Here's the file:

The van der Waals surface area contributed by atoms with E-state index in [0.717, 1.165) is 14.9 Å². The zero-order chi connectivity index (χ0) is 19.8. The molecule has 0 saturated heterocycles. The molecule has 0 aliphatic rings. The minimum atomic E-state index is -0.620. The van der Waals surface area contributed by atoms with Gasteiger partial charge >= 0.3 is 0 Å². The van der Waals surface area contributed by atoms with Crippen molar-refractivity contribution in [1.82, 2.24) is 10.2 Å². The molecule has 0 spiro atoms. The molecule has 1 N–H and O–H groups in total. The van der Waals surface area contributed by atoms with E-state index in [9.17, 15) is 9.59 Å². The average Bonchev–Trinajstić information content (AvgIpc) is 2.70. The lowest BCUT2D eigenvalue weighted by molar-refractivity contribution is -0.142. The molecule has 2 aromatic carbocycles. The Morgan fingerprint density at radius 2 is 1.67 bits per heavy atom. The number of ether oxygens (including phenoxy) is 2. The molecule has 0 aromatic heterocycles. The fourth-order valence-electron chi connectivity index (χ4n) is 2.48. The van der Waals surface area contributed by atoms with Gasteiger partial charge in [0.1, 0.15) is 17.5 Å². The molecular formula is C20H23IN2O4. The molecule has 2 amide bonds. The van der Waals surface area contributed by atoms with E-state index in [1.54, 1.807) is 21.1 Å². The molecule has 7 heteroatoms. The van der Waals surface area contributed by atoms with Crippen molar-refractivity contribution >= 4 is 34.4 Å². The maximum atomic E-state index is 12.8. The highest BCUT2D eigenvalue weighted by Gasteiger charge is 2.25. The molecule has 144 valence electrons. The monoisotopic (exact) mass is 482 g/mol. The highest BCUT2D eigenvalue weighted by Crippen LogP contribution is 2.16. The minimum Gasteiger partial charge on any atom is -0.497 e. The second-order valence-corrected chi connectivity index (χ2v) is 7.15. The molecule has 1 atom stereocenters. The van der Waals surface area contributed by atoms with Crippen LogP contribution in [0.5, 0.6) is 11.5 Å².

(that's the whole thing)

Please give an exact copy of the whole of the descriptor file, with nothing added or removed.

The van der Waals surface area contributed by atoms with E-state index in [0.717, 1.165) is 14.9 Å². The zero-order chi connectivity index (χ0) is 19.8. The molecule has 0 saturated heterocycles. The molecule has 0 aliphatic rings. The minimum atomic E-state index is -0.620. The van der Waals surface area contributed by atoms with Gasteiger partial charge >= 0.3 is 0 Å². The van der Waals surface area contributed by atoms with Crippen molar-refractivity contribution in [1.82, 2.24) is 10.2 Å². The molecule has 0 spiro atoms. The molecule has 1 N–H and O–H groups in total. The van der Waals surface area contributed by atoms with E-state index in [9.17, 15) is 9.59 Å². The average Bonchev–Trinajstić information content (AvgIpc) is 2.70. The lowest BCUT2D eigenvalue weighted by molar-refractivity contribution is -0.142. The molecule has 2 aromatic carbocycles. The Morgan fingerprint density at radius 2 is 1.67 bits per heavy atom. The number of ether oxygens (including phenoxy) is 2. The molecule has 0 aromatic heterocycles. The fourth-order valence-electron chi connectivity index (χ4n) is 2.48. The van der Waals surface area contributed by atoms with Gasteiger partial charge in [0.1, 0.15) is 17.5 Å². The molecular formula is C20H23IN2O4. The molecule has 2 amide bonds. The van der Waals surface area contributed by atoms with E-state index in [1.54, 1.807) is 21.1 Å². The molecule has 7 heteroatoms. The van der Waals surface area contributed by atoms with Crippen molar-refractivity contribution >= 4 is 34.4 Å². The maximum atomic E-state index is 12.8. The highest BCUT2D eigenvalue weighted by Gasteiger charge is 2.25. The molecule has 144 valence electrons. The monoisotopic (exact) mass is 482 g/mol. The highest BCUT2D eigenvalue weighted by Crippen LogP contribution is 2.16. The minimum Gasteiger partial charge on any atom is -0.497 e. The second-order valence-corrected chi connectivity index (χ2v) is 7.15. The molecule has 1 atom stereocenters. The van der Waals surface area contributed by atoms with Crippen LogP contribution in [0.5, 0.6) is 11.5 Å².